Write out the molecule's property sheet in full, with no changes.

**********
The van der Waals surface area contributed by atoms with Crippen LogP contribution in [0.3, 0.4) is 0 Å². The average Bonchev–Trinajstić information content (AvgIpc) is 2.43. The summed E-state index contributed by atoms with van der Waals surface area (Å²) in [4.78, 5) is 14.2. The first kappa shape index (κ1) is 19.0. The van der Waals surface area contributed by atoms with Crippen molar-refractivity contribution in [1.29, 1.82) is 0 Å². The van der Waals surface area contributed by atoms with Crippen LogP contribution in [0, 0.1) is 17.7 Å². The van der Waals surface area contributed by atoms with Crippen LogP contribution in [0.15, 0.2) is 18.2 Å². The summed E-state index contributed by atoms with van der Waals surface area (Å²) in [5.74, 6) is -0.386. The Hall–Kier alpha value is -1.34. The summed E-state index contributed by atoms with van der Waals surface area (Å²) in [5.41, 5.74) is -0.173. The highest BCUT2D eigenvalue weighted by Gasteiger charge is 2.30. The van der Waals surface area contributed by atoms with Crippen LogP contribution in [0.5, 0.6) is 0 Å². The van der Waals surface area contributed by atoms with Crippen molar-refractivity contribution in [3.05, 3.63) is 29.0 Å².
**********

The van der Waals surface area contributed by atoms with Crippen LogP contribution in [0.3, 0.4) is 0 Å². The average Bonchev–Trinajstić information content (AvgIpc) is 2.43. The summed E-state index contributed by atoms with van der Waals surface area (Å²) in [4.78, 5) is 14.2. The first kappa shape index (κ1) is 19.0. The van der Waals surface area contributed by atoms with Crippen molar-refractivity contribution in [1.29, 1.82) is 0 Å². The van der Waals surface area contributed by atoms with Crippen LogP contribution in [0, 0.1) is 17.7 Å². The van der Waals surface area contributed by atoms with Crippen LogP contribution in [0.15, 0.2) is 18.2 Å². The summed E-state index contributed by atoms with van der Waals surface area (Å²) in [5.74, 6) is -0.386. The Hall–Kier alpha value is -1.34. The summed E-state index contributed by atoms with van der Waals surface area (Å²) in [5.41, 5.74) is -0.173. The highest BCUT2D eigenvalue weighted by Gasteiger charge is 2.30. The van der Waals surface area contributed by atoms with Crippen LogP contribution in [0.5, 0.6) is 0 Å². The van der Waals surface area contributed by atoms with Crippen molar-refractivity contribution in [3.05, 3.63) is 29.0 Å².